CiZC deplored a continuation of the Mugabe era during which Mugabe would publicly speak out against corruption by his cronies yet there was no action against the alleged culprits.

Since the ushering in of the new dispensation, there have been arrests of the former president’s allies on corruption charges.

As CiZC , in as much as we welcome steps towards addressing corruption, we are suspicious that the move is meant to give a false impression of commitment to end corruption. Rather it is a clampdown on enemies of the current president, Emmerson Mnangagwa disguised as a fight against corruption,” Moyo said.

He also said the Cabinet announced by Mnangagwa after his inauguration failed to instil confidence among Zimbabweans as it mostly comprised of individuals who were associated with corruption cases and where among those that were in the past labelled as corrupt by the former president.

CiZC also called upon the Zimbabwean government to ratify and domesticate several African Charters that seek to promote democracy as well as transparency in Africa.
“More importantly, CiZC urges the government to ratify the African Charter on Democracy, Elections and Governance signed by President Mnangagwa in March 2018,” he said.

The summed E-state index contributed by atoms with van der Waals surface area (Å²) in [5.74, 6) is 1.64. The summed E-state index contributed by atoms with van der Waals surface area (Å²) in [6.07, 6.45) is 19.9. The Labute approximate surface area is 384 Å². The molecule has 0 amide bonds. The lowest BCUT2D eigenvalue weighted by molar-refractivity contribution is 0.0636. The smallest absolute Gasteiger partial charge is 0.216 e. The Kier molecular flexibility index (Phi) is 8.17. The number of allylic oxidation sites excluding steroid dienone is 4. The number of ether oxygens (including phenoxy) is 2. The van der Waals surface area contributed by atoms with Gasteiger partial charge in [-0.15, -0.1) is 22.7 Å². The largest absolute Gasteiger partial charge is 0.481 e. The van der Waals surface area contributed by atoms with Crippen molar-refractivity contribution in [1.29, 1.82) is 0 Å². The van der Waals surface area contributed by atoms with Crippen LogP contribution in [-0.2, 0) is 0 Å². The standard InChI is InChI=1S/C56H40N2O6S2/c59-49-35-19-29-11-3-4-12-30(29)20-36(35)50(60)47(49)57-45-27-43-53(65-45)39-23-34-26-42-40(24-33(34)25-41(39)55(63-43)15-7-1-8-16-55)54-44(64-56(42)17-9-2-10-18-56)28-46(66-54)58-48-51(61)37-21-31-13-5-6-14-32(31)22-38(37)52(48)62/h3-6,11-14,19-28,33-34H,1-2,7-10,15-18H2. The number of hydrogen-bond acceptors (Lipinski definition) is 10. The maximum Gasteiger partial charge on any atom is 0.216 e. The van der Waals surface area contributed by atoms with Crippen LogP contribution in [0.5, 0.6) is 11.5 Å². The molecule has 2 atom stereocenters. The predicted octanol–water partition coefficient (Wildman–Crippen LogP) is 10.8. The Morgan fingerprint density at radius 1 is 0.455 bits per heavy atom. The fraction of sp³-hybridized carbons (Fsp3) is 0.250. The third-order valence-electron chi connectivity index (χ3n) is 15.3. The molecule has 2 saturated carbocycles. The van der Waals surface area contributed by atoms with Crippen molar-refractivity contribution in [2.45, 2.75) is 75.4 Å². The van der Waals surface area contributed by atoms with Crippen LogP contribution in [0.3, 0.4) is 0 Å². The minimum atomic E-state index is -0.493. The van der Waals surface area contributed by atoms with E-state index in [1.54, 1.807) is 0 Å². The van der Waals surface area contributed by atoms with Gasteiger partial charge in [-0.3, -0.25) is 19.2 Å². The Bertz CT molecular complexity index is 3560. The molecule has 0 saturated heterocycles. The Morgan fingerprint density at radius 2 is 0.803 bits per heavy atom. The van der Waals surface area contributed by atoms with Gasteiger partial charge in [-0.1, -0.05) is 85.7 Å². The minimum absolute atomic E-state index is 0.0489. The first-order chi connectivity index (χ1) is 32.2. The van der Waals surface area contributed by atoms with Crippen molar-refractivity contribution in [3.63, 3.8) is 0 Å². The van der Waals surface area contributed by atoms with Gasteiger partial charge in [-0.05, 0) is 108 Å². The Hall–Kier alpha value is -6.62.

“This is quite pressing especially given the fact that Zimbabwe is set to hold watershed elections between July and August this year. CiZC however remains quite skeptical that the Zimbabwean government would be able to ratify and domesticate this charter before the 2018 polls. As CiZC, we would also like to reaffirm our commitment to democracy and restate that as long as the fundamental values of democracy are not respected and upheld, corruption and abuse of public office will continue to flourish and this would ultimately negatively affect efforts at Zimbabwe’s development.”

A teachers union, the Amalgamated Rural Teachers’ Union of Zimbabwe said the future of Africa is anchored on educating her people.

Post a comment

Readers are kindly requested to refrain from using abusive, vulgar, racist, tribalistic, sexist, discriminatory and hurtful language when posting their comments on the Daily News website.
Those who transgress this civilised etiquette will be barred from contributing to our online discussions.
- Editor

Your email address will not be shared.